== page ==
It starts from ground-level interactions, field recordings of soundwalks in parks, on the streets, hydrophones in rivers and contact microphones on bridges and delicately moves to the ethereal…The album creates a journey for the listener; a journey of changes between the two artists’ lives; the changes in seasons, life-events, ordinary moments and creative processes that affected the perspectives and emotional states within which this album was produced. In ‘Little Things’ the two artists offer an adventurous exploration of internal landscapes through sound and memory, the light and shadow encountered within. – Fluid Audio

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Sound Impression: City Static by Jamie Stillway [Fluff and Gravy]

Since 2005 Jamie Stillway has self-released 3 full-length records of original compositions garnering accolades from the likes of Fretboard Journal and Jazz Times while drawing numerous lofty comparisons, but March of this year will bring us her first album of solo electric guitar recordings entitled City Static which finds the Portland based guitarist exploring contemplative ambient territory while deftly blending in classical, jazz, & melodic elements.

Stillway was inspired to record City Static in conjunction with her 40th birthday. An electric approach resonated with what she observed in the world around her; as she created space for silence in her life, the constant background noise of the city became more and more noticeable— a droning static hum that inspired [her] most experimental and compelling work to date. – Fluff and Gravy Records

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PREMIERE: The Maps They Held by Gray Acres

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Gray Acres is a new project from brothers Andrew & Michael Tasselmyer set to launch next month with the release of their self-titled debut album on Athens-based boutique label Sound in Silence.  The sound fits neatly and distinctly somewhere in between Andrew’s solitary field recording work and the more opaque and densely layered drones they create with guitarist Steven Kemner as Hotel Neon.  The watchword here is ‘stillness’ as the duo weave a diaphanous fabric of drones that undulate and swirl in translucent currents. There is a muted self-awareness in these pieces which is amplified by the clear presence of textural elements such as piano, guitar, or flowing water. Inexorably, one is drawn deeper and deeper into peaceful introspection.

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Video Premiere: Offers of Peace by Elskavon

When Chris Bartels chose the name for his Elskavon project he formed a neologism from a pair of Icelandic words – elska meaning “love” and von meaning “hope”). It was not only a message he would weave into his compositions, but a nod in the direction of Sigur Ros, one of his key influences when he started to write ambient music.  All of this comes together in a very direct way in this video premiere of “Offers of Peace” from his upcoming fourth album Skylight.  Love and hope would no doubt be foremost among the emotions Bartels feels toward his children and the song is specifically dedicated to his second child Oliver (whose name actually means ‘offer of peace’). The Icelandic connection is reinforced by some truly gorgeous video footage provided by friend & filmmaker Ryan Gates to accompany the music.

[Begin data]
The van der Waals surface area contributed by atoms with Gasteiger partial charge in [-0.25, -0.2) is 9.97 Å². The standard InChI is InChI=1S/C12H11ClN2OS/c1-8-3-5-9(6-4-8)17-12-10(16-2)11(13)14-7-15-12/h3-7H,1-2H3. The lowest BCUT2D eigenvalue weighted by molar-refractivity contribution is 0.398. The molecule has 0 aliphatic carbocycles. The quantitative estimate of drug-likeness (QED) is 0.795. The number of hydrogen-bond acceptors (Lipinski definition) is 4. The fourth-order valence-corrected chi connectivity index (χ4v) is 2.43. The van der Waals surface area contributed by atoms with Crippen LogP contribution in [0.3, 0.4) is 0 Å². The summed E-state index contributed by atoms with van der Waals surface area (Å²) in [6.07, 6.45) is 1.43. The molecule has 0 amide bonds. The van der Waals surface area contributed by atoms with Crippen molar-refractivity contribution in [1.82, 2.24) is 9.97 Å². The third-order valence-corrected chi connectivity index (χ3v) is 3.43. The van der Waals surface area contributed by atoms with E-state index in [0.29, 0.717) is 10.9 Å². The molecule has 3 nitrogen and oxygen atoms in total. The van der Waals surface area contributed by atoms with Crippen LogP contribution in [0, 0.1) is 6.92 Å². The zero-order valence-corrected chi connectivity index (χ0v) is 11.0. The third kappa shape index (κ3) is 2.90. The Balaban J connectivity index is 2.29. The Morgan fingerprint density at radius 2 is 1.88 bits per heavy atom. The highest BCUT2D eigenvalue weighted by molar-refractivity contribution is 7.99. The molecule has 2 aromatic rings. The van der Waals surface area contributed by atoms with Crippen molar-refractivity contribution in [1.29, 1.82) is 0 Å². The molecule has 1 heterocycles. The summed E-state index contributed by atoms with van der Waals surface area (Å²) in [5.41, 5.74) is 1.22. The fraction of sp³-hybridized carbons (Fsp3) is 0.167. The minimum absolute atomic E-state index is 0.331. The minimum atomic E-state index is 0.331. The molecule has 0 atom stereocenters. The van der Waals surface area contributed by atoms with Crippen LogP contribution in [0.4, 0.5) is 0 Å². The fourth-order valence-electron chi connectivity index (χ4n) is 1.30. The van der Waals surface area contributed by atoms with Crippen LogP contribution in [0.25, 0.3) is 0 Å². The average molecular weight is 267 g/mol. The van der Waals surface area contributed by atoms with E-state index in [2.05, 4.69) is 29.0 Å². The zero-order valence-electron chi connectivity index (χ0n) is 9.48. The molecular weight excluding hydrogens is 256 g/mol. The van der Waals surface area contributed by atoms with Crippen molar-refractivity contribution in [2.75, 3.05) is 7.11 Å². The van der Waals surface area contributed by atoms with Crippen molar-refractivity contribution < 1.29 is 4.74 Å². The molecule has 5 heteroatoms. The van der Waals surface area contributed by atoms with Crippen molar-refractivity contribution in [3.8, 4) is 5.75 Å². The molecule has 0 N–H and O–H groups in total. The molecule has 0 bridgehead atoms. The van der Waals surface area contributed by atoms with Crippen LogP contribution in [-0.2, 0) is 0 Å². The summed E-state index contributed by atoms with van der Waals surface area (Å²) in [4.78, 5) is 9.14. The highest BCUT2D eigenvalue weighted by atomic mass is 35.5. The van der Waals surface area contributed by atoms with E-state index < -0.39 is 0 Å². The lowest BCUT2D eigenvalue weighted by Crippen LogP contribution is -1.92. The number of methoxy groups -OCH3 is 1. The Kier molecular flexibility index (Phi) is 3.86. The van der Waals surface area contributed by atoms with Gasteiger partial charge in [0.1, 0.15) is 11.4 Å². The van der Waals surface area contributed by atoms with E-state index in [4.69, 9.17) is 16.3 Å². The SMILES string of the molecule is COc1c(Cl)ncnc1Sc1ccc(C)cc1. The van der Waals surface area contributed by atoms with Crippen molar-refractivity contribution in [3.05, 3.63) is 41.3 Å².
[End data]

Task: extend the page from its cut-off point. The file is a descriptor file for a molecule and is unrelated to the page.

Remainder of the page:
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Travelogue 2018.01.15: Field Notes

This edition of Field Notes surveys eight outstanding drone, & electroacoustic ambient releases from late 2017 and early 2018 representing hours of immersive listening. Featuring Tapes and Topographies, Olli Aarni, Magdalene Flowers, Erik Levander, A Lily, the volume settings folder, and Bradley Sean Alexander, along with an expansive 30-track charity compilation from the Dronarivm label.

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Duologue: Aaron Martin talks about ‘A Room Now Empty’

Along the pathways of my stationary travels, I have not encountered an artist more mesmerizing or compelling than Aaron Martin.  Centered around his singular cello, he employs a plethora of other instruments (guitar, banjo, ukulele, lap steel, concertina, singing bowls) to forge a unique sound and style with roots sunk deep in rustic earthiness yet somehow reaching boundlessly into transcendent and ethereal realms. It is as if Martin unlocks not only the resonance of  his instruments, but extracts the very history and memory out of the elements from which they are made. I find his music to be ancient, timeless, and modern all at once, always moving and unfailingly pointed towards true north.

Never has this been more true than on his newest work entitled A Room Now Empty soon to be released by UK-based contemporary classical label Preserved Sound, Martin’s first full-length solo record since the sublime Comet’s Coma (Eilean Rec., 2014).  Soon listeners will be able to revel in its stark, intimate beauty and be shaken by its soul-deep, melancholic yearning. In the meantime, Stationary Travels is very pleased to present this interview provided courtesy of Preserved Sound & Hayden Berry in which Aaron talks about how the layered meanings in the music and titles of  the album and how they don’t allow one clear-cut reading of the music.